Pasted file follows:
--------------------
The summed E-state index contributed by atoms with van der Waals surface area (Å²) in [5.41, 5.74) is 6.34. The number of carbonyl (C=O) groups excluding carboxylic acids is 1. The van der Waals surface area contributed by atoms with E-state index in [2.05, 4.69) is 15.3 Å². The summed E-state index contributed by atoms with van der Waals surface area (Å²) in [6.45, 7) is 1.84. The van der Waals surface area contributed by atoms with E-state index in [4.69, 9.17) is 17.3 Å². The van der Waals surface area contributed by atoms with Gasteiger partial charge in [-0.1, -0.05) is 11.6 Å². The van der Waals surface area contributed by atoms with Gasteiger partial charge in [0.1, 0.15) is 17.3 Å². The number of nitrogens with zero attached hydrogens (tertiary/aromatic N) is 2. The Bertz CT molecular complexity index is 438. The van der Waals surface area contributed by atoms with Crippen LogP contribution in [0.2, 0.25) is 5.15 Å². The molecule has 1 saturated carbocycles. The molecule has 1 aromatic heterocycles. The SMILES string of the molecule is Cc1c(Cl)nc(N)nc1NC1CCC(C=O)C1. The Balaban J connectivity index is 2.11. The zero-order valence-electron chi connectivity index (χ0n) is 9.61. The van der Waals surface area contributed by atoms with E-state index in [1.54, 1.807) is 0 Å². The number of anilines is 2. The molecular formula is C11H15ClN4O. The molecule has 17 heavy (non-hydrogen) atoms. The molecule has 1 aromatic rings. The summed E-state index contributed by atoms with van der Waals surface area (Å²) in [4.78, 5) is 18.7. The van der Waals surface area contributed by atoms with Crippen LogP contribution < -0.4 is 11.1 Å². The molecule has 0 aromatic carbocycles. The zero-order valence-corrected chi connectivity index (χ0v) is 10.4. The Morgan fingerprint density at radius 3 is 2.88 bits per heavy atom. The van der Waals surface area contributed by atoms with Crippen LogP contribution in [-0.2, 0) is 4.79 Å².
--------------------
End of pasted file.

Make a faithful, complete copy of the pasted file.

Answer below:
The summed E-state index contributed by atoms with van der Waals surface area (Å²) in [5.41, 5.74) is 6.34. The number of carbonyl (C=O) groups excluding carboxylic acids is 1. The van der Waals surface area contributed by atoms with E-state index in [2.05, 4.69) is 15.3 Å². The summed E-state index contributed by atoms with van der Waals surface area (Å²) in [6.45, 7) is 1.84. The van der Waals surface area contributed by atoms with E-state index in [4.69, 9.17) is 17.3 Å². The van der Waals surface area contributed by atoms with Gasteiger partial charge in [-0.1, -0.05) is 11.6 Å². The van der Waals surface area contributed by atoms with Gasteiger partial charge in [0.1, 0.15) is 17.3 Å². The number of nitrogens with zero attached hydrogens (tertiary/aromatic N) is 2. The Bertz CT molecular complexity index is 438. The van der Waals surface area contributed by atoms with Crippen LogP contribution in [0.2, 0.25) is 5.15 Å². The molecule has 1 saturated carbocycles. The molecule has 1 aromatic heterocycles. The SMILES string of the molecule is Cc1c(Cl)nc(N)nc1NC1CCC(C=O)C1. The Balaban J connectivity index is 2.11. The zero-order valence-electron chi connectivity index (χ0n) is 9.61. The van der Waals surface area contributed by atoms with E-state index in [1.54, 1.807) is 0 Å². The number of anilines is 2. The molecular formula is C11H15ClN4O. The molecule has 17 heavy (non-hydrogen) atoms. The molecule has 1 aromatic rings. The summed E-state index contributed by atoms with van der Waals surface area (Å²) in [4.78, 5) is 18.7. The van der Waals surface area contributed by atoms with Crippen LogP contribution < -0.4 is 11.1 Å². The molecule has 0 aromatic carbocycles. The zero-order valence-corrected chi connectivity index (χ0v) is 10.4. The Morgan fingerprint density at radius 3 is 2.88 bits per heavy atom. The van der Waals surface area contributed by atoms with Crippen LogP contribution in [-0.2, 0) is 4.79 Å².